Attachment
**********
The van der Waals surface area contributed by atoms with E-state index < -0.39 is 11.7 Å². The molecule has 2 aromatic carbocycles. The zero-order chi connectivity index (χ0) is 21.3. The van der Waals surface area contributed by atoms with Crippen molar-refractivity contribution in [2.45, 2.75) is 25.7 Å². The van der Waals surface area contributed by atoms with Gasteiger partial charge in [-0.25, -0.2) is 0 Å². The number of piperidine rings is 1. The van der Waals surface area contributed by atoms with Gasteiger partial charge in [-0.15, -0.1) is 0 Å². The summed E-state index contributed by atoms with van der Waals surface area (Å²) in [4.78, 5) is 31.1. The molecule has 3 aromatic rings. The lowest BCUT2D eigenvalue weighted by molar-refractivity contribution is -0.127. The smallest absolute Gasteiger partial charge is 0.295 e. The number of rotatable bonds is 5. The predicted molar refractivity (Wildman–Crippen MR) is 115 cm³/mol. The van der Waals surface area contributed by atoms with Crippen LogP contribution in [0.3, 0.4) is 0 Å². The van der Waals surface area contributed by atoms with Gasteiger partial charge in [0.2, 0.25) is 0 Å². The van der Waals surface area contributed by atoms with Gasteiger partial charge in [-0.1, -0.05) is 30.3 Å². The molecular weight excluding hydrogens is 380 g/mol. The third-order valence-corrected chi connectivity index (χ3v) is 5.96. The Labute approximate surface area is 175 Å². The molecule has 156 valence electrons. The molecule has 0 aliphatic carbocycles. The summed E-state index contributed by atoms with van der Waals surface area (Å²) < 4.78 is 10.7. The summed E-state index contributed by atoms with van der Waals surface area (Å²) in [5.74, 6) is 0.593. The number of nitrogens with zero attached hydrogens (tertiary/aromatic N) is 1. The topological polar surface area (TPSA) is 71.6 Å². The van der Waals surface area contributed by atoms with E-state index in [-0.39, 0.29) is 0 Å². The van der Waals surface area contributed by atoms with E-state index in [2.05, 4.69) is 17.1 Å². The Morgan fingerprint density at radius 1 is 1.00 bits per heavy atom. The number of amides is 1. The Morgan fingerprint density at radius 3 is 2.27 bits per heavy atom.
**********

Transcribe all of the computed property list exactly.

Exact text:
The van der Waals surface area contributed by atoms with E-state index < -0.39 is 11.7 Å². The molecule has 2 aromatic carbocycles. The zero-order chi connectivity index (χ0) is 21.3. The van der Waals surface area contributed by atoms with Crippen molar-refractivity contribution in [2.45, 2.75) is 25.7 Å². The van der Waals surface area contributed by atoms with Gasteiger partial charge in [-0.25, -0.2) is 0 Å². The number of piperidine rings is 1. The van der Waals surface area contributed by atoms with Gasteiger partial charge in [-0.15, -0.1) is 0 Å². The summed E-state index contributed by atoms with van der Waals surface area (Å²) in [4.78, 5) is 31.1. The molecule has 3 aromatic rings. The lowest BCUT2D eigenvalue weighted by molar-refractivity contribution is -0.127. The smallest absolute Gasteiger partial charge is 0.295 e. The number of rotatable bonds is 5. The predicted molar refractivity (Wildman–Crippen MR) is 115 cm³/mol. The van der Waals surface area contributed by atoms with Crippen LogP contribution in [0.3, 0.4) is 0 Å². The van der Waals surface area contributed by atoms with Gasteiger partial charge in [0.2, 0.25) is 0 Å². The van der Waals surface area contributed by atoms with Gasteiger partial charge in [-0.1, -0.05) is 30.3 Å². The molecular weight excluding hydrogens is 380 g/mol. The third-order valence-corrected chi connectivity index (χ3v) is 5.96. The Labute approximate surface area is 175 Å². The molecule has 156 valence electrons. The molecule has 0 aliphatic carbocycles. The summed E-state index contributed by atoms with van der Waals surface area (Å²) < 4.78 is 10.7. The summed E-state index contributed by atoms with van der Waals surface area (Å²) in [5.74, 6) is 0.593. The number of nitrogens with zero attached hydrogens (tertiary/aromatic N) is 1. The topological polar surface area (TPSA) is 71.6 Å². The van der Waals surface area contributed by atoms with E-state index in [-0.39, 0.29) is 0 Å². The van der Waals surface area contributed by atoms with E-state index in [2.05, 4.69) is 17.1 Å². The Morgan fingerprint density at radius 1 is 1.00 bits per heavy atom. The number of amides is 1. The Morgan fingerprint density at radius 3 is 2.27 bits per heavy atom.